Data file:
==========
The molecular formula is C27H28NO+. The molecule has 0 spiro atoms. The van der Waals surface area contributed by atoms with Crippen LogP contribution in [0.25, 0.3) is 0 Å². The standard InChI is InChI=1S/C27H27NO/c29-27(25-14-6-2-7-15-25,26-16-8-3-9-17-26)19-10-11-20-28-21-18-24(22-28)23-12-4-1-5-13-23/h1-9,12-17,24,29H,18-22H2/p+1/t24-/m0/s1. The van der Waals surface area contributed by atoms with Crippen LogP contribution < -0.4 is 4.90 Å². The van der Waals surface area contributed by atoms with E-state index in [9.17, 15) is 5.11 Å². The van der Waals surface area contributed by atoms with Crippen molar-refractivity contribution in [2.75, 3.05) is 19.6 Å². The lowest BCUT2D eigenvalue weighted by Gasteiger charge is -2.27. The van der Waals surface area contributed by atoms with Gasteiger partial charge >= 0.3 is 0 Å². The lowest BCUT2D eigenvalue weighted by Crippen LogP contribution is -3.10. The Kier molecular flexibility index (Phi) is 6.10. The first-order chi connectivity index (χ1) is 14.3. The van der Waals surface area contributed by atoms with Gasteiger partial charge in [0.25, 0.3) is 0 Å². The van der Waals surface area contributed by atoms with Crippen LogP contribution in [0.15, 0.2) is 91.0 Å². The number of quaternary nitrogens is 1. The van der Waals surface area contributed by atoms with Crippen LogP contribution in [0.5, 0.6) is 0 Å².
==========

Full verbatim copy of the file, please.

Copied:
The molecular formula is C27H28NO+. The molecule has 0 spiro atoms. The van der Waals surface area contributed by atoms with Crippen LogP contribution in [0.25, 0.3) is 0 Å². The standard InChI is InChI=1S/C27H27NO/c29-27(25-14-6-2-7-15-25,26-16-8-3-9-17-26)19-10-11-20-28-21-18-24(22-28)23-12-4-1-5-13-23/h1-9,12-17,24,29H,18-22H2/p+1/t24-/m0/s1. The van der Waals surface area contributed by atoms with Crippen LogP contribution < -0.4 is 4.90 Å². The van der Waals surface area contributed by atoms with E-state index in [9.17, 15) is 5.11 Å². The van der Waals surface area contributed by atoms with Crippen molar-refractivity contribution in [2.75, 3.05) is 19.6 Å². The lowest BCUT2D eigenvalue weighted by Gasteiger charge is -2.27. The van der Waals surface area contributed by atoms with Gasteiger partial charge >= 0.3 is 0 Å². The lowest BCUT2D eigenvalue weighted by Crippen LogP contribution is -3.10. The Kier molecular flexibility index (Phi) is 6.10. The first-order chi connectivity index (χ1) is 14.3. The van der Waals surface area contributed by atoms with Gasteiger partial charge in [0.25, 0.3) is 0 Å². The van der Waals surface area contributed by atoms with Crippen LogP contribution in [0.15, 0.2) is 91.0 Å². The number of quaternary nitrogens is 1. The van der Waals surface area contributed by atoms with Crippen LogP contribution in [0.5, 0.6) is 0 Å².